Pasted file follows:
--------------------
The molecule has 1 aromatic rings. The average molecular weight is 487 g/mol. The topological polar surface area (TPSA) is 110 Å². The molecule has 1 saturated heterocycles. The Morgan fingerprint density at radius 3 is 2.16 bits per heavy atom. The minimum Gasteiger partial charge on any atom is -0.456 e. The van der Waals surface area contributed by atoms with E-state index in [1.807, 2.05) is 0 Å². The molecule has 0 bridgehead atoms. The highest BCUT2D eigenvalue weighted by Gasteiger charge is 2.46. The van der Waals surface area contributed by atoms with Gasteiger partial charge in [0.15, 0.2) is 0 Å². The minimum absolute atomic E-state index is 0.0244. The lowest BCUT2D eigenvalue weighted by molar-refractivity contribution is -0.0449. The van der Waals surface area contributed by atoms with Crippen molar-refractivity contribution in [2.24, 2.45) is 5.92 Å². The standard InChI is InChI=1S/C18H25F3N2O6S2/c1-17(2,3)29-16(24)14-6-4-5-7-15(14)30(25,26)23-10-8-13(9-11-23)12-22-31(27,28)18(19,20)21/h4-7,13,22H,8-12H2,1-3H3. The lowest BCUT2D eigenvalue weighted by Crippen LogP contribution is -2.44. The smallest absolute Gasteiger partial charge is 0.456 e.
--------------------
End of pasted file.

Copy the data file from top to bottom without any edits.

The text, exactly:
The molecule has 1 aromatic rings. The average molecular weight is 487 g/mol. The topological polar surface area (TPSA) is 110 Å². The molecule has 1 saturated heterocycles. The Morgan fingerprint density at radius 3 is 2.16 bits per heavy atom. The minimum Gasteiger partial charge on any atom is -0.456 e. The van der Waals surface area contributed by atoms with E-state index in [1.807, 2.05) is 0 Å². The molecule has 0 bridgehead atoms. The highest BCUT2D eigenvalue weighted by Gasteiger charge is 2.46. The van der Waals surface area contributed by atoms with Gasteiger partial charge in [0.15, 0.2) is 0 Å². The minimum absolute atomic E-state index is 0.0244. The lowest BCUT2D eigenvalue weighted by molar-refractivity contribution is -0.0449. The van der Waals surface area contributed by atoms with Crippen molar-refractivity contribution in [2.24, 2.45) is 5.92 Å². The standard InChI is InChI=1S/C18H25F3N2O6S2/c1-17(2,3)29-16(24)14-6-4-5-7-15(14)30(25,26)23-10-8-13(9-11-23)12-22-31(27,28)18(19,20)21/h4-7,13,22H,8-12H2,1-3H3. The lowest BCUT2D eigenvalue weighted by Crippen LogP contribution is -2.44. The smallest absolute Gasteiger partial charge is 0.456 e.